By having the opportunity to be here at NNI and particularly to undertake the Indigenous governance program, we had to look a number of case studies that existed around the world of particular nations and one of the things that I think it asserted for me is this perception that Australia is a little bit further behind than other nations in terms of a rights-based agenda, which isn’t surprising when you look at our history. What we’ve built our capacity around in Australia at the moment, and particularly in our Aboriginal communities, is we’re essentially in a self-management phase. I mean, we look at funding that comes from government and we deliver services on behalf of government to our communities. We have community organization that do all of this and within those community organizations they have governance structures and henceforth these limitations about, ‘You are this organization you will run under this governance model and this is the service you will provide.’ At the moment, that’s the way our communities survive; community-controlled sector organizations and the capacity for us to look at government funding. When you have a look then at how other nations have been able to bring themselves along a much longer spectrum of change in terms of that Indigenous self-determination and self-governance idea, that’s where I see our progression moving to. We’re going through a phase at the moment where organizations are losing their funding under a really conserving government and that’s becoming really crippling for our communities. We need to start to change those conversations about what are our long-term economic sustainability approaches look like? How do we sustain our people and our communities beyond these government funding cycles? In order to do that, we actually have to coordinate and govern as a community, not determined on an organizational structure but actually saying as a community, ‘how do we want to make decisions? How do we want to set priorities and what do we want to look like 20 and 50 years into the future?’ Because at the moment, we’re drawn into this government funding cycle that means we limit our perspectives and our ideas. To me, we need to start thinking the long term. Unless we make this investment now, in 20 years we’re going to be in a position where there is no Indigenous funding and no Indigenous organizations. What we have to do as individuals but also community groups and nations is to invest in that thinking and take us forward. I would say that’s happening and there are small pockets of communities that are working really strongly in this space but to be honest that takes a real maturity of Indigenous peoples and all their leaders; a capacity to look beyond personal benefits and think about a nation more broadly. Sometimes that’s hard for people to think about because that’s not the way that we’ve been thinking for the last 20 or 30 years so you’re actually looking for a psychological shift in saying, ‘It’s actually okay for us as Indigenous people to set the agenda,’ we’re just not used to being the ones to set it. I’ll make a comparison to a nation that I worked with recently as an indigenous counselor that talked about all of these government officials coming into their communities whenever the government officials wanted to without any regard to the cultural foundations of the communities, some of the ceremonies, some of the things that really upset people in the community. Through some of our conversations, we reasserted actually the council, the Aboriginal people of that community, have the power; we just forgot how to exercise that power. By setting an agenda based on what the community wants, a protocol that says ‘This is when you can come and visit and these are the people you need to meet with as the leaders of this community or the representatives of traditional groups.’ When we change that conversation, we start to change a whole range of different issues within our societies and communities so if we take back some of that power, if we start to think about our opportunities and really flipping it back to the way it should be, we’ll start to see a great deal of empowerment and people looking differently to be a nation. What it means for Kuku Yalanji or what it means for other groups that want to assert their own authority and make their own decisions for their own people. It’s a very interesting question because I guess I would put myself in this position and say one of the challenges we have in nation building is first and foremost identifying who our people are. Who are our nations? The Native Americans talk about citizens of their nations, registered, card-carrying individuals…all these sorts of things that don’t actually exist in an Australian context. If I think about myself, I draw my connection to Kukun Yalanji and Butchulla nations, but I don’t live on either of those nations. I live in a regional town that doesn’t mean it minimizes my identity as Kuku Yalanji but it does mean that there are certain things that I will participate in and certain things I won’t. For those people living out in the country, of course their invested interest is much greater than mine when it comes to land and resources and the kind of social fabric of that community. In saying that, I think there’s also an element of opportunity that exists for people of all nations and how they make a contribution. In particular, there was a story of one of the nations in America that thought about how you actually develop a government structure that says importantly the people who live here are fundamental to our decision making and to our implementation as our nation grows and develops but we can’t forget about all of those other people, the rest of our citizens across the country or across the world that also still belong with us and share our identities. One of the fundamental questions for me is – we actually need to address that question before we get any further along – now that’s not saying that everyone is like me; many people live on country, have lived on country their whole lives, are very intricately involved in those spaces but for each of us our experiences are different. Taking Kuku Yalanji forward, for example, the agenda is being driven by people on that nation but I think that there’s things that I can contribute certainly from my education or my political experience and things like that that I can contribute to the nation to help move things forward or bring different skill sets to the conversation. We have to kind of develop and reconnect for people back to country and back to what’s important to us. I think it’s an experience all across the world; we may talk about cultures being a fundamental issue for us as Indigenous people. The reality is we’re losing connection through generations and we have to keep going back through this cycle of what do we do to invest and ensure that cultural connection is sustained. I guess the other thing I would say around governance in our communities is that we have to think about the approaches to governance. Often, again people are born into this idea that governance is a model set down through a constitution and through a particular act that says this is the way you must govern. One of the areas of potential development and exploration for us as Indigenous peoples and Indigenous nations is how can we do this differently? It is not always a match between those imposed kinds of constitutions and models to what we know to be right and the way we work as a nation. We’ve referred to it in the governance program as the cultural match. Do these things fit with who we are as a people and once we work that out I think the people responsible for that implementation just emerge; it’s the way we do those practices, it’s the people who hold that knowledge that ultimately will then be the leaders responsible for the nation. We’ll be the people who will have to inspire others to come a long the journey. We have to accept that there’s a lot of negativity, there’s a lot of kind of ‘I don’t even think that’s possible’ given what we know of our history or governments that can be difficult to work with. A lot of people go into it already feeling defeat so we know that might also take a couple of go’s at it. We might not get it right but we’ve got to keep making those small increments of change to foster investment by our people for the future.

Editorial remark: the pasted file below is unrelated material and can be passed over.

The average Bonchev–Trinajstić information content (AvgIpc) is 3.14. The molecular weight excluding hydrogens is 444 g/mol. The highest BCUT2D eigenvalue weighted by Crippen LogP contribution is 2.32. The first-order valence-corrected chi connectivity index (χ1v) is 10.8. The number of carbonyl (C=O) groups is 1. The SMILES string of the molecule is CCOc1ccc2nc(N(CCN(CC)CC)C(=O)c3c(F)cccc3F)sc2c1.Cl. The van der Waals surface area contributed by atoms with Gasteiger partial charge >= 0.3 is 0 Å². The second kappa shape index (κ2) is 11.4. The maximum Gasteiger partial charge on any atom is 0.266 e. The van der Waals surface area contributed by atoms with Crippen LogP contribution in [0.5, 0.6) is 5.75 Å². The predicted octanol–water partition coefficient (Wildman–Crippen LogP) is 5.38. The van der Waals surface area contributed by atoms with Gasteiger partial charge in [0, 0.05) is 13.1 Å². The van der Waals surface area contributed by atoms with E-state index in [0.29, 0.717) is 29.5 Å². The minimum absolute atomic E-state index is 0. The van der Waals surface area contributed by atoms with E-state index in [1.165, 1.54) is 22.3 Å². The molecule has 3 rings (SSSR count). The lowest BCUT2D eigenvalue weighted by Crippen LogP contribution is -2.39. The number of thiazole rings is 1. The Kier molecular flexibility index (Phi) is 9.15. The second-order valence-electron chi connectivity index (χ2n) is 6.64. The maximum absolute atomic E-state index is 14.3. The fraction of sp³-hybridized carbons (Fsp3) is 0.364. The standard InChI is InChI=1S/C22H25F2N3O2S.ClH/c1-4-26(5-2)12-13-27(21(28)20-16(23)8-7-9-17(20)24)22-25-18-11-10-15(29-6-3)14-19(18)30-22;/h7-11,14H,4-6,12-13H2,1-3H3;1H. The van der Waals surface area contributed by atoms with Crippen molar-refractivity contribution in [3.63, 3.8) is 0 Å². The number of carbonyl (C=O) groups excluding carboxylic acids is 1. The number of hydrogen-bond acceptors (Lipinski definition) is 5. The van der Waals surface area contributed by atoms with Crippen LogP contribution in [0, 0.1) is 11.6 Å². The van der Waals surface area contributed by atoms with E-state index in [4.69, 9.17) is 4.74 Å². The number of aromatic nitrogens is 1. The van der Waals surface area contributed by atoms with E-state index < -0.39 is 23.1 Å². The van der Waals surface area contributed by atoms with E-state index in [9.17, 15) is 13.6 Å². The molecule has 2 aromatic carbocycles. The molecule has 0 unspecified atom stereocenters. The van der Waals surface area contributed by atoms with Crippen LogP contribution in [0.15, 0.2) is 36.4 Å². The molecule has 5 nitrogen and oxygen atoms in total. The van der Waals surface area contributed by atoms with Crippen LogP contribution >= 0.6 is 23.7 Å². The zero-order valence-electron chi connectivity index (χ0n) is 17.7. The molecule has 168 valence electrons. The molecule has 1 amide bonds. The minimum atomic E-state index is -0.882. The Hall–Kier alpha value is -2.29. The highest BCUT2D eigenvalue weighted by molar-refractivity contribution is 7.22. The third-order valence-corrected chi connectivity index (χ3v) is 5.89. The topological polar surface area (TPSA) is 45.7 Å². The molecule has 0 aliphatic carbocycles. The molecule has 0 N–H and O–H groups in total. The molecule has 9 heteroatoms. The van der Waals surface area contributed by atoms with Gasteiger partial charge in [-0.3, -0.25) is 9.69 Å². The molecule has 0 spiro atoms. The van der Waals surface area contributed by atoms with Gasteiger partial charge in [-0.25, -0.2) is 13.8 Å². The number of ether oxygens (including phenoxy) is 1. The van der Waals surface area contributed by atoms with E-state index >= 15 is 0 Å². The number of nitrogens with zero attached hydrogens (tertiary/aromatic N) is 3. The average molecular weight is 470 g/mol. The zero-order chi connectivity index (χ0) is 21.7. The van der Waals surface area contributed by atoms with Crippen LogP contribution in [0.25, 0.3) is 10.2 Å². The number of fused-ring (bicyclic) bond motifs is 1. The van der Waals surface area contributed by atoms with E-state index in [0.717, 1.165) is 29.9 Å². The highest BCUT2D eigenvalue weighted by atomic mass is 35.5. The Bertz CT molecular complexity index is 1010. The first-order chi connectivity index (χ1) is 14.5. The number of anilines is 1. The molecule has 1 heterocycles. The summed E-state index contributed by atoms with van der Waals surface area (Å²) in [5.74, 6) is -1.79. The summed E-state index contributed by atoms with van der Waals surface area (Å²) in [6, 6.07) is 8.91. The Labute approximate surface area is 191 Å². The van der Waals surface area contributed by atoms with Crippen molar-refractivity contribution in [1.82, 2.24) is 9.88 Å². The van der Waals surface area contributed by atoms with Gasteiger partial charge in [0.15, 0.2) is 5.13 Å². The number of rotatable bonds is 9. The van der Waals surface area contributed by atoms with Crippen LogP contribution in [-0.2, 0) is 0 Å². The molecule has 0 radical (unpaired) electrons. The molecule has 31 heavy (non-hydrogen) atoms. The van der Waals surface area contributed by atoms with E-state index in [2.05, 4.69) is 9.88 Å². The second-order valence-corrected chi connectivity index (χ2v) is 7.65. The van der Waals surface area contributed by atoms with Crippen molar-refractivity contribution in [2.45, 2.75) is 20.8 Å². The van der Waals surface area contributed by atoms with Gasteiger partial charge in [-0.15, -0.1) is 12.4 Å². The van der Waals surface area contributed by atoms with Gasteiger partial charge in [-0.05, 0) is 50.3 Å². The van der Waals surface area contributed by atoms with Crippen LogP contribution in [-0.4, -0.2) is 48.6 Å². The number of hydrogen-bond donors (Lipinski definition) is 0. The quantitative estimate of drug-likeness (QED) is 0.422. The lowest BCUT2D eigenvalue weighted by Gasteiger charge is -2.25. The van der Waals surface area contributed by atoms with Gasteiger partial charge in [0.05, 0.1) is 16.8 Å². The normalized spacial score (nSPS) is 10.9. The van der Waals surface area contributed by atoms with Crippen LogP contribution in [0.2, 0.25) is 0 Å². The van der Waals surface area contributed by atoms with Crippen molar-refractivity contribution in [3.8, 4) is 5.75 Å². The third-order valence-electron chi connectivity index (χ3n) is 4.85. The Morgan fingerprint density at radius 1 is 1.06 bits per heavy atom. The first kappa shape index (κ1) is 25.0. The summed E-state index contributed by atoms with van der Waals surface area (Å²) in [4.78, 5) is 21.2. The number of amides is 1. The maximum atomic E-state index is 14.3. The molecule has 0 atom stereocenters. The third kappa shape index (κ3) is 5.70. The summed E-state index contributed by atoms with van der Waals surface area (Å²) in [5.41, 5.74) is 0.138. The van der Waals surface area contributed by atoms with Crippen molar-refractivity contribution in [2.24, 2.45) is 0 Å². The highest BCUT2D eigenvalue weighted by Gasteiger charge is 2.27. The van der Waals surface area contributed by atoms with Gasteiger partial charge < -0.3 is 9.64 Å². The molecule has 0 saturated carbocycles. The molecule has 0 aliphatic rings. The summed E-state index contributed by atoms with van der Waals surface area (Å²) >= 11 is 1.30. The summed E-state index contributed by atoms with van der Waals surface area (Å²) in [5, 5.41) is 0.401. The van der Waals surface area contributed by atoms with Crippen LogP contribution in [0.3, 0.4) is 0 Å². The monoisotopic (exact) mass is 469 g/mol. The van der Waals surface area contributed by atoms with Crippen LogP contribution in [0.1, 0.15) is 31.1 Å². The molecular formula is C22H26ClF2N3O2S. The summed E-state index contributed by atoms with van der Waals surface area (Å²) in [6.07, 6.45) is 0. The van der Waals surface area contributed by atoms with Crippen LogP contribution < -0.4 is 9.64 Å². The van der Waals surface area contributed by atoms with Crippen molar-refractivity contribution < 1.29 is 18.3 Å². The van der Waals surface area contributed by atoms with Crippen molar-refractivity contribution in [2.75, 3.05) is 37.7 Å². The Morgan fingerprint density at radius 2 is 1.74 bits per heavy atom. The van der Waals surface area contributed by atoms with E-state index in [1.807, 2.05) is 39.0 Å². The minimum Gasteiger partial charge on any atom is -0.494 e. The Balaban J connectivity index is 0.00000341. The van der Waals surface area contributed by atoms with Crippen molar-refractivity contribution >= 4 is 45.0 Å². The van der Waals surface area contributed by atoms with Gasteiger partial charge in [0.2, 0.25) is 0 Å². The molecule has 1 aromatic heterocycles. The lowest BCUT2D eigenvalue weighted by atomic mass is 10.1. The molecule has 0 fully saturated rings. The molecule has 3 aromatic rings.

Verónica Hirsch: